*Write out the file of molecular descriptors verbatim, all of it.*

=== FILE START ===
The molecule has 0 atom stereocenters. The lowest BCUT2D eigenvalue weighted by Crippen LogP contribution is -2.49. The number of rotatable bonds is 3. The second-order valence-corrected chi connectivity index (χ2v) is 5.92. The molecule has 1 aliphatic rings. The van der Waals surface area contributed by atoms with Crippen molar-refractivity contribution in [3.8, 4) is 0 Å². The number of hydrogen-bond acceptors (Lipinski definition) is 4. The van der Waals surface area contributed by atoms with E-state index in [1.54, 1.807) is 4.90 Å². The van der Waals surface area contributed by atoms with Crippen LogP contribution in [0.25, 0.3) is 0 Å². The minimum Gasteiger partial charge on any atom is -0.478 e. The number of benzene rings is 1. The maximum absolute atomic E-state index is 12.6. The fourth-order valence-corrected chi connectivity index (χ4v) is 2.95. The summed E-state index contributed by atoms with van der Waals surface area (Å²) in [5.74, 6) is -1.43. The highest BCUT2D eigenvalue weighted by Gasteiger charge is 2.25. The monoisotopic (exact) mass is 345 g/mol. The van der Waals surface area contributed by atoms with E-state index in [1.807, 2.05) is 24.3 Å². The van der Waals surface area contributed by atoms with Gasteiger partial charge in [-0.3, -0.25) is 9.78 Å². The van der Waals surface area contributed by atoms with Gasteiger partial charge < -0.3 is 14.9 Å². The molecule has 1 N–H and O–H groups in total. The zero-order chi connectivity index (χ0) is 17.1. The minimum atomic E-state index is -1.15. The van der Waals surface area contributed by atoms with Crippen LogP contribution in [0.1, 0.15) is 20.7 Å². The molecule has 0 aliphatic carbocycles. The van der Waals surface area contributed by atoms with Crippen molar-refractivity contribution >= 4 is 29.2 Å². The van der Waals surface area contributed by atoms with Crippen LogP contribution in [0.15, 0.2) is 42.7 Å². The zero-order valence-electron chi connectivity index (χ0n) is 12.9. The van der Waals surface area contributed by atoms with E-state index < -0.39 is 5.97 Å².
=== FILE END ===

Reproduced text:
The molecule has 0 atom stereocenters. The lowest BCUT2D eigenvalue weighted by Crippen LogP contribution is -2.49. The number of rotatable bonds is 3. The second-order valence-corrected chi connectivity index (χ2v) is 5.92. The molecule has 1 aliphatic rings. The van der Waals surface area contributed by atoms with Crippen molar-refractivity contribution in [3.8, 4) is 0 Å². The number of hydrogen-bond acceptors (Lipinski definition) is 4. The van der Waals surface area contributed by atoms with E-state index in [1.54, 1.807) is 4.90 Å². The van der Waals surface area contributed by atoms with Crippen LogP contribution in [0.25, 0.3) is 0 Å². The minimum Gasteiger partial charge on any atom is -0.478 e. The number of benzene rings is 1. The maximum absolute atomic E-state index is 12.6. The fourth-order valence-corrected chi connectivity index (χ4v) is 2.95. The summed E-state index contributed by atoms with van der Waals surface area (Å²) in [5.74, 6) is -1.43. The highest BCUT2D eigenvalue weighted by Gasteiger charge is 2.25. The monoisotopic (exact) mass is 345 g/mol. The van der Waals surface area contributed by atoms with E-state index in [1.807, 2.05) is 24.3 Å². The van der Waals surface area contributed by atoms with Gasteiger partial charge in [-0.3, -0.25) is 9.78 Å². The van der Waals surface area contributed by atoms with Gasteiger partial charge < -0.3 is 14.9 Å². The molecule has 1 N–H and O–H groups in total. The zero-order chi connectivity index (χ0) is 17.1. The minimum atomic E-state index is -1.15. The van der Waals surface area contributed by atoms with Crippen LogP contribution in [0.1, 0.15) is 20.7 Å². The molecule has 0 aliphatic carbocycles. The van der Waals surface area contributed by atoms with Crippen molar-refractivity contribution >= 4 is 29.2 Å². The van der Waals surface area contributed by atoms with Crippen LogP contribution in [0.15, 0.2) is 42.7 Å². The zero-order valence-electron chi connectivity index (χ0n) is 12.9. The van der Waals surface area contributed by atoms with E-state index < -0.39 is 5.97 Å².